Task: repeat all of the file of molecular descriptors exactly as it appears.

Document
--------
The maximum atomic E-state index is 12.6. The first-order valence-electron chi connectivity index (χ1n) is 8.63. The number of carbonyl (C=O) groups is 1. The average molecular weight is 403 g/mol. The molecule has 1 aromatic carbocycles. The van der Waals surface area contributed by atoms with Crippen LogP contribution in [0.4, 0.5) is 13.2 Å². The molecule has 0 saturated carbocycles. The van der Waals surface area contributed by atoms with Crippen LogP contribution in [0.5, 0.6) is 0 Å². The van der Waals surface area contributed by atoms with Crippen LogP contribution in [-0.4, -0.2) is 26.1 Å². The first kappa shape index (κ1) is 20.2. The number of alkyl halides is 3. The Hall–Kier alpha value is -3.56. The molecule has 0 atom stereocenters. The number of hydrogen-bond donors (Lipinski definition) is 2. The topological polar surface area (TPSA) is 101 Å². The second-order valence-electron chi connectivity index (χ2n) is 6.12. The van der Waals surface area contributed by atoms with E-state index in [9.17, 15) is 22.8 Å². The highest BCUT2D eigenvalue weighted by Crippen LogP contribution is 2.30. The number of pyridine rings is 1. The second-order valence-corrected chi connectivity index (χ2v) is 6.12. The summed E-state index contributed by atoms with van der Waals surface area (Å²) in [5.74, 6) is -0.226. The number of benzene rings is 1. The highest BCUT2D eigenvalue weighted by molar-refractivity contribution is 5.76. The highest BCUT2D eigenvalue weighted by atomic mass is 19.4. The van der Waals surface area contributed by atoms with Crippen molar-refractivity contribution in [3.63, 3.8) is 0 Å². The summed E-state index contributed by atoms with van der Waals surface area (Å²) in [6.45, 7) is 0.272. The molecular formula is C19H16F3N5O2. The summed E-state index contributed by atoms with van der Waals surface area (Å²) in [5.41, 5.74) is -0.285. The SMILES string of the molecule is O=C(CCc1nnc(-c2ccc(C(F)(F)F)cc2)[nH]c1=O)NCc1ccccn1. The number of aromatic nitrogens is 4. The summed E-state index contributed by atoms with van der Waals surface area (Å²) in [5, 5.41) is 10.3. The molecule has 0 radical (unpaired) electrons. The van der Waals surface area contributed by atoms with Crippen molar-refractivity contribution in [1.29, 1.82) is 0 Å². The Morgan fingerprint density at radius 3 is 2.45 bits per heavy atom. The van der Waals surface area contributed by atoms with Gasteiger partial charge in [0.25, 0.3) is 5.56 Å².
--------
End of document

The maximum atomic E-state index is 12.6. The first-order valence-electron chi connectivity index (χ1n) is 8.63. The number of carbonyl (C=O) groups is 1. The average molecular weight is 403 g/mol. The molecule has 1 aromatic carbocycles. The van der Waals surface area contributed by atoms with Crippen LogP contribution in [0.4, 0.5) is 13.2 Å². The molecule has 0 saturated carbocycles. The van der Waals surface area contributed by atoms with Crippen LogP contribution in [0.5, 0.6) is 0 Å². The van der Waals surface area contributed by atoms with Crippen LogP contribution in [-0.4, -0.2) is 26.1 Å². The first kappa shape index (κ1) is 20.2. The number of alkyl halides is 3. The Hall–Kier alpha value is -3.56. The molecule has 0 atom stereocenters. The number of hydrogen-bond donors (Lipinski definition) is 2. The topological polar surface area (TPSA) is 101 Å². The second-order valence-electron chi connectivity index (χ2n) is 6.12. The van der Waals surface area contributed by atoms with E-state index in [9.17, 15) is 22.8 Å². The highest BCUT2D eigenvalue weighted by Crippen LogP contribution is 2.30. The number of pyridine rings is 1. The second-order valence-corrected chi connectivity index (χ2v) is 6.12. The summed E-state index contributed by atoms with van der Waals surface area (Å²) in [5.74, 6) is -0.226. The number of benzene rings is 1. The highest BCUT2D eigenvalue weighted by molar-refractivity contribution is 5.76. The highest BCUT2D eigenvalue weighted by atomic mass is 19.4. The van der Waals surface area contributed by atoms with Crippen molar-refractivity contribution in [3.63, 3.8) is 0 Å². The summed E-state index contributed by atoms with van der Waals surface area (Å²) in [6.45, 7) is 0.272. The molecular formula is C19H16F3N5O2. The summed E-state index contributed by atoms with van der Waals surface area (Å²) in [5.41, 5.74) is -0.285. The SMILES string of the molecule is O=C(CCc1nnc(-c2ccc(C(F)(F)F)cc2)[nH]c1=O)NCc1ccccn1. The number of aromatic nitrogens is 4. The summed E-state index contributed by atoms with van der Waals surface area (Å²) in [5, 5.41) is 10.3. The molecule has 0 radical (unpaired) electrons. The van der Waals surface area contributed by atoms with Crippen molar-refractivity contribution in [1.29, 1.82) is 0 Å². The Morgan fingerprint density at radius 3 is 2.45 bits per heavy atom. The van der Waals surface area contributed by atoms with Gasteiger partial charge in [0.25, 0.3) is 5.56 Å².